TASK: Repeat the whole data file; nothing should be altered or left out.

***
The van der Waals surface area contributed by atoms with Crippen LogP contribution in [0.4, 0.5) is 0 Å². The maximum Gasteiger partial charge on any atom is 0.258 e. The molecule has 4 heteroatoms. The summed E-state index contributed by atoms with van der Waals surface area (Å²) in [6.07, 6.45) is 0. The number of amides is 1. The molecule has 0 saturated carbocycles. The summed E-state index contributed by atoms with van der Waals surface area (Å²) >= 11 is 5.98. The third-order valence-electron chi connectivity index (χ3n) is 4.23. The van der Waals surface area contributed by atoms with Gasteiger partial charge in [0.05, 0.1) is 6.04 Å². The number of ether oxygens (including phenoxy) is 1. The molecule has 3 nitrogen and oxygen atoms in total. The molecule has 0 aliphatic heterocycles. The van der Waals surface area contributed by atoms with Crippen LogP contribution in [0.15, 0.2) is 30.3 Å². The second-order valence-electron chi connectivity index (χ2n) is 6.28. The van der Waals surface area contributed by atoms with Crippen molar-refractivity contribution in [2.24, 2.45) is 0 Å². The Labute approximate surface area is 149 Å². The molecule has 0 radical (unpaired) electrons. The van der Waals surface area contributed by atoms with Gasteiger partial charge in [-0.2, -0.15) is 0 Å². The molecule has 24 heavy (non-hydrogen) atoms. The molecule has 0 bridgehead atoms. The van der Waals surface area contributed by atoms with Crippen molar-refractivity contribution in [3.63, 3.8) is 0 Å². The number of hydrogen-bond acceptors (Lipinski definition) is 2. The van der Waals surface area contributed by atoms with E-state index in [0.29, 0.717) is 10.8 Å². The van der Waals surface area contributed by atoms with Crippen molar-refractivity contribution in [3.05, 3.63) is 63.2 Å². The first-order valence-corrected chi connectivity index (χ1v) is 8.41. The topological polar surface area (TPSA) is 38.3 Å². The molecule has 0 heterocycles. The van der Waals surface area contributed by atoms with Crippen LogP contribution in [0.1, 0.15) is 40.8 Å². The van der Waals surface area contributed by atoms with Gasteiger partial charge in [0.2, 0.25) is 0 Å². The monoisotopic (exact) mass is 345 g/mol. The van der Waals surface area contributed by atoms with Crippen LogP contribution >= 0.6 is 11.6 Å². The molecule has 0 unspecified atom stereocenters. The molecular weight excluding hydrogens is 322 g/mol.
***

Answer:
The van der Waals surface area contributed by atoms with Crippen LogP contribution in [0.4, 0.5) is 0 Å². The maximum Gasteiger partial charge on any atom is 0.258 e. The molecule has 4 heteroatoms. The summed E-state index contributed by atoms with van der Waals surface area (Å²) in [6.07, 6.45) is 0. The number of amides is 1. The molecule has 0 saturated carbocycles. The summed E-state index contributed by atoms with van der Waals surface area (Å²) >= 11 is 5.98. The third-order valence-electron chi connectivity index (χ3n) is 4.23. The van der Waals surface area contributed by atoms with Gasteiger partial charge in [0.05, 0.1) is 6.04 Å². The number of ether oxygens (including phenoxy) is 1. The molecule has 3 nitrogen and oxygen atoms in total. The molecule has 0 aliphatic heterocycles. The van der Waals surface area contributed by atoms with Crippen LogP contribution in [0.15, 0.2) is 30.3 Å². The second-order valence-electron chi connectivity index (χ2n) is 6.28. The van der Waals surface area contributed by atoms with Crippen molar-refractivity contribution in [2.24, 2.45) is 0 Å². The Labute approximate surface area is 149 Å². The molecule has 0 radical (unpaired) electrons. The van der Waals surface area contributed by atoms with Gasteiger partial charge in [-0.2, -0.15) is 0 Å². The molecule has 24 heavy (non-hydrogen) atoms. The molecule has 0 bridgehead atoms. The van der Waals surface area contributed by atoms with Crippen molar-refractivity contribution in [3.63, 3.8) is 0 Å². The number of hydrogen-bond acceptors (Lipinski definition) is 2. The van der Waals surface area contributed by atoms with E-state index in [0.29, 0.717) is 10.8 Å². The van der Waals surface area contributed by atoms with Crippen molar-refractivity contribution in [3.05, 3.63) is 63.2 Å². The first-order valence-corrected chi connectivity index (χ1v) is 8.41. The topological polar surface area (TPSA) is 38.3 Å². The molecule has 0 heterocycles. The van der Waals surface area contributed by atoms with Crippen LogP contribution in [0.1, 0.15) is 40.8 Å². The van der Waals surface area contributed by atoms with Gasteiger partial charge in [0.2, 0.25) is 0 Å². The monoisotopic (exact) mass is 345 g/mol. The van der Waals surface area contributed by atoms with Crippen LogP contribution >= 0.6 is 11.6 Å². The molecule has 0 unspecified atom stereocenters. The molecular weight excluding hydrogens is 322 g/mol.